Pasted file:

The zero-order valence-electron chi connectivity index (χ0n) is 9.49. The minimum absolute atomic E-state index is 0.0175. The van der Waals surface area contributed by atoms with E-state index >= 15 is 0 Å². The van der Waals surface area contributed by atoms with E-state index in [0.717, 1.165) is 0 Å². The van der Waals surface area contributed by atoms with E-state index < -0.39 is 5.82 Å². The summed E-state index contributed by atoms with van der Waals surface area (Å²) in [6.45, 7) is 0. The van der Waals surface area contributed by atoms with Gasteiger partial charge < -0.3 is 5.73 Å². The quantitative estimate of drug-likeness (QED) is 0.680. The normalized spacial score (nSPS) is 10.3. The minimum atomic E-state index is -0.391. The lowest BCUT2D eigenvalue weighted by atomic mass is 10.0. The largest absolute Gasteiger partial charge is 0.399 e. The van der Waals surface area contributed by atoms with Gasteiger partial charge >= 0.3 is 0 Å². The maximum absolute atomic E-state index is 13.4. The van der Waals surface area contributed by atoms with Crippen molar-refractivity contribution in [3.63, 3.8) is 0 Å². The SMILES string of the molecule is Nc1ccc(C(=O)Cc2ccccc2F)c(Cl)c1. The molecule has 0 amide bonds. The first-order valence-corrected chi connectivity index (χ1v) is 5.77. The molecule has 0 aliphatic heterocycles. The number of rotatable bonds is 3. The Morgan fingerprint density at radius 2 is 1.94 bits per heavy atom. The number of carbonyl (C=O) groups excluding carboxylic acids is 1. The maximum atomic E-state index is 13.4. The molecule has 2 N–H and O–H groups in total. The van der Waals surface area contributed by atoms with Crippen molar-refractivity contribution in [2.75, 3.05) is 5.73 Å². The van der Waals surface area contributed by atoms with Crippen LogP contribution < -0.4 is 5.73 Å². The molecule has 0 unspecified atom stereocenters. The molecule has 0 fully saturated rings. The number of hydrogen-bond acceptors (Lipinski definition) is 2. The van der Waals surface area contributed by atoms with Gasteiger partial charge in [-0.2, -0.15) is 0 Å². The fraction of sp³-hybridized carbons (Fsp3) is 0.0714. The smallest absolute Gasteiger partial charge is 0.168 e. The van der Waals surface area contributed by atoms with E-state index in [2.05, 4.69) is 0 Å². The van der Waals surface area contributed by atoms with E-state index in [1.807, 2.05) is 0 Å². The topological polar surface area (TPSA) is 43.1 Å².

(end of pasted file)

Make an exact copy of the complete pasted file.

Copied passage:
The zero-order valence-electron chi connectivity index (χ0n) is 9.49. The minimum absolute atomic E-state index is 0.0175. The van der Waals surface area contributed by atoms with E-state index >= 15 is 0 Å². The van der Waals surface area contributed by atoms with E-state index in [0.717, 1.165) is 0 Å². The van der Waals surface area contributed by atoms with E-state index < -0.39 is 5.82 Å². The summed E-state index contributed by atoms with van der Waals surface area (Å²) in [6.45, 7) is 0. The van der Waals surface area contributed by atoms with Gasteiger partial charge < -0.3 is 5.73 Å². The quantitative estimate of drug-likeness (QED) is 0.680. The normalized spacial score (nSPS) is 10.3. The minimum atomic E-state index is -0.391. The lowest BCUT2D eigenvalue weighted by atomic mass is 10.0. The largest absolute Gasteiger partial charge is 0.399 e. The van der Waals surface area contributed by atoms with Gasteiger partial charge >= 0.3 is 0 Å². The maximum absolute atomic E-state index is 13.4. The van der Waals surface area contributed by atoms with Crippen molar-refractivity contribution in [3.63, 3.8) is 0 Å². The SMILES string of the molecule is Nc1ccc(C(=O)Cc2ccccc2F)c(Cl)c1. The molecule has 0 amide bonds. The first-order valence-corrected chi connectivity index (χ1v) is 5.77. The molecule has 0 aliphatic heterocycles. The number of rotatable bonds is 3. The Morgan fingerprint density at radius 2 is 1.94 bits per heavy atom. The number of carbonyl (C=O) groups excluding carboxylic acids is 1. The maximum atomic E-state index is 13.4. The molecule has 2 N–H and O–H groups in total. The van der Waals surface area contributed by atoms with Crippen molar-refractivity contribution in [2.75, 3.05) is 5.73 Å². The van der Waals surface area contributed by atoms with Crippen LogP contribution < -0.4 is 5.73 Å². The molecule has 0 unspecified atom stereocenters. The molecule has 0 fully saturated rings. The number of hydrogen-bond acceptors (Lipinski definition) is 2. The van der Waals surface area contributed by atoms with Gasteiger partial charge in [-0.2, -0.15) is 0 Å². The fraction of sp³-hybridized carbons (Fsp3) is 0.0714. The smallest absolute Gasteiger partial charge is 0.168 e. The van der Waals surface area contributed by atoms with E-state index in [2.05, 4.69) is 0 Å². The van der Waals surface area contributed by atoms with E-state index in [1.807, 2.05) is 0 Å². The topological polar surface area (TPSA) is 43.1 Å².